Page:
Heroin overdoses are declared an “epidemic” in Ohio
The death toll explodes as pain-killer addicts turn to the cheaper option—heroin
In 2007, overdose deaths surpassed auto accidents as the leading cause of accidental death in Ohio. And the numbers are only growing.
The state says 680 people died of heroin overdoses in 2012, a 37 percent increase from 2011.
Ohio Attorney General Mike DeWine calls heroin overdoses an “epidemic,” factoring into as many as 11 fatal overdoses each week. “In Cleveland, U.S. Attorney Steven Dettelbach calls the problem a public health crisis,” The Washington TImes writes. “Emergency medical responders say calls about heroin-related overdoses are a daily occurrence, while police say an increasing amount of crime such as thefts and burglaries is tied to heroin addicts trying to pay for their next hit.”
Addicts in treatment and substance abuse counselors agree heroin is now the easiest drug to get in Ohio. An unsurprising sentiment, considering numbers like:
- 338 people died in Ohio 2011 of heroin overdoses
- 195 people died in 2013 in Cuyahoga County alone of heroin-related overdoses, surpassing the former record of 161, set in 2012
- 12.5 percent of Ohio drug users in 2011 named heroin as their drug of choice, up from 5.8 percent in 2004
How did this happen?
Health Recovery Services Executive Director Dr. Joe Gay told the Athens News that Ohio began seeing an upswing in heroin addiction running parallel to a decade of unrestricted prescribing of painkillers. After someone takes opioids, he explained, the brain immediately begins to adjust and develop a tolerance, soon requiring a higher dosage to have the same effect.
For example, while an alcoholic may develop a tolerance that sees consumption going from eight beers a day to two cases, six times more, tolerance levels of opiates can increase by as much as 100 times.
“So they’ve got to have more and more and more of it to have the same effect,” he said. “They get hooked. They develop a tolerance, and then they can’t afford their habits. Heroin is cheaper, so they turn to that.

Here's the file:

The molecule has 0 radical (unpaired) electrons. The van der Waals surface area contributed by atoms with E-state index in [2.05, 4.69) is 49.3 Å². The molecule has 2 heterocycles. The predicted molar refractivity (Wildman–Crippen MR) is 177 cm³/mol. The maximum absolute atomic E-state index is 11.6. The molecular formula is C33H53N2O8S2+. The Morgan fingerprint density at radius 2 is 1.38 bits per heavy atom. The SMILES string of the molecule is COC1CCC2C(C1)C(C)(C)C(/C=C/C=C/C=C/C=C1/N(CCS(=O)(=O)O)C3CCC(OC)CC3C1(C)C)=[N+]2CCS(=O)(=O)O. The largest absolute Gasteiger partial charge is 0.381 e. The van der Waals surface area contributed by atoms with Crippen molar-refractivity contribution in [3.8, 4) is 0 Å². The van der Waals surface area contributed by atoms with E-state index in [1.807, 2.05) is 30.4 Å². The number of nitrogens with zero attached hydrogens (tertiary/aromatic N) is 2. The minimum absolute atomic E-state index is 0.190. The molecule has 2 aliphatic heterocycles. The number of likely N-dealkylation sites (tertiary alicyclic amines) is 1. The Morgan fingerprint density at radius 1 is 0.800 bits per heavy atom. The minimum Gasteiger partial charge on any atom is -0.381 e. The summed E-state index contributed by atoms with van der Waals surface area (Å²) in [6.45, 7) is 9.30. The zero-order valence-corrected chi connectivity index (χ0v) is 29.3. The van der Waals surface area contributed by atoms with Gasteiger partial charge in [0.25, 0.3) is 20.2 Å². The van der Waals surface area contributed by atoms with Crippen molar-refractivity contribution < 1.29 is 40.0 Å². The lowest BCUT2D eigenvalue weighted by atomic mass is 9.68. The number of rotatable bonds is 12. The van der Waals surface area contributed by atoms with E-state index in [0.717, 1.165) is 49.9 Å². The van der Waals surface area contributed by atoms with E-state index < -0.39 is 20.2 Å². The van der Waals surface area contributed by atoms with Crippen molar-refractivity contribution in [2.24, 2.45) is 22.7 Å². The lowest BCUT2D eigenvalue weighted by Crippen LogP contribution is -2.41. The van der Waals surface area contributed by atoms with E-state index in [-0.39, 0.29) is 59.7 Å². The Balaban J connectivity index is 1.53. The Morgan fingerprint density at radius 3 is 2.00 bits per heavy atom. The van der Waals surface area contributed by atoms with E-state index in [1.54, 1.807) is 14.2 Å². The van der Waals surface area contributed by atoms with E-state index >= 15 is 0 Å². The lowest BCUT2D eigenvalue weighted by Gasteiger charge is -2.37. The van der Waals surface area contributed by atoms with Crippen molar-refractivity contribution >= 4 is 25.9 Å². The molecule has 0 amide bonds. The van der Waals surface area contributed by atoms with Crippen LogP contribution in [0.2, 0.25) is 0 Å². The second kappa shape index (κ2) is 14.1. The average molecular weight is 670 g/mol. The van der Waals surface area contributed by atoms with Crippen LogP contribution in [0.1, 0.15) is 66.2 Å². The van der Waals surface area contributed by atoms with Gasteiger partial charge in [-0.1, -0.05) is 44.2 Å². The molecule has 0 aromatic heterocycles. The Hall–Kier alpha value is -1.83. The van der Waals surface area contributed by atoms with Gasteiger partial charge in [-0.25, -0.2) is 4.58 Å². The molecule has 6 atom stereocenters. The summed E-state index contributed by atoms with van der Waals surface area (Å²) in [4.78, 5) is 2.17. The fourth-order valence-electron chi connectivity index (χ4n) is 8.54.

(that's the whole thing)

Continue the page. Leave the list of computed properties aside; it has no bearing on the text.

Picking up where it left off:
The fight in Ohio
“The numbers are very clear that we have a public health emergency in this state and we need to address it as soon as we can,” Rep. Matt Lundy, an Elyria Democrat, told reporters. “Ohio has the 12th highest overdose rate in the country. … At least 200,000 Ohioans are addicted to opioids such as heroin.”
In Dayton, after 225 died from heroin overdoses in 2013, Montgomery County officials introduced a graphic billboard campaign in hopes of showing the darkest side of the drug. The digital billboards depict a morgue scene with a dead person’s toe tag reading, “Overdosed.”
“We’re not naive. We don’t believe that two billboards are going to all of a sudden turn this thing around,” Foley said. “But we’re hoping this will be a very visual, top-of-mind message to the community that there are people in the community who want to help them.”
In March, Gov. John Kasich signed legislature giving friends or family members the OK to administer the drug overdose antidote, naloxone, marketed as Narcan, without fear of prosecution. DeWine has established a heroin unit of investigators, lawyers and drug abuse awareness specialists to tackle crime, addiction and overdose deaths.
Laws restricting painkiller prescriptions may be curbing the number of people becoming hooked on painkillers, stopping heroin abuse at the source.
Find a Columbus criminal defense lawyer if you’re facing drug charges
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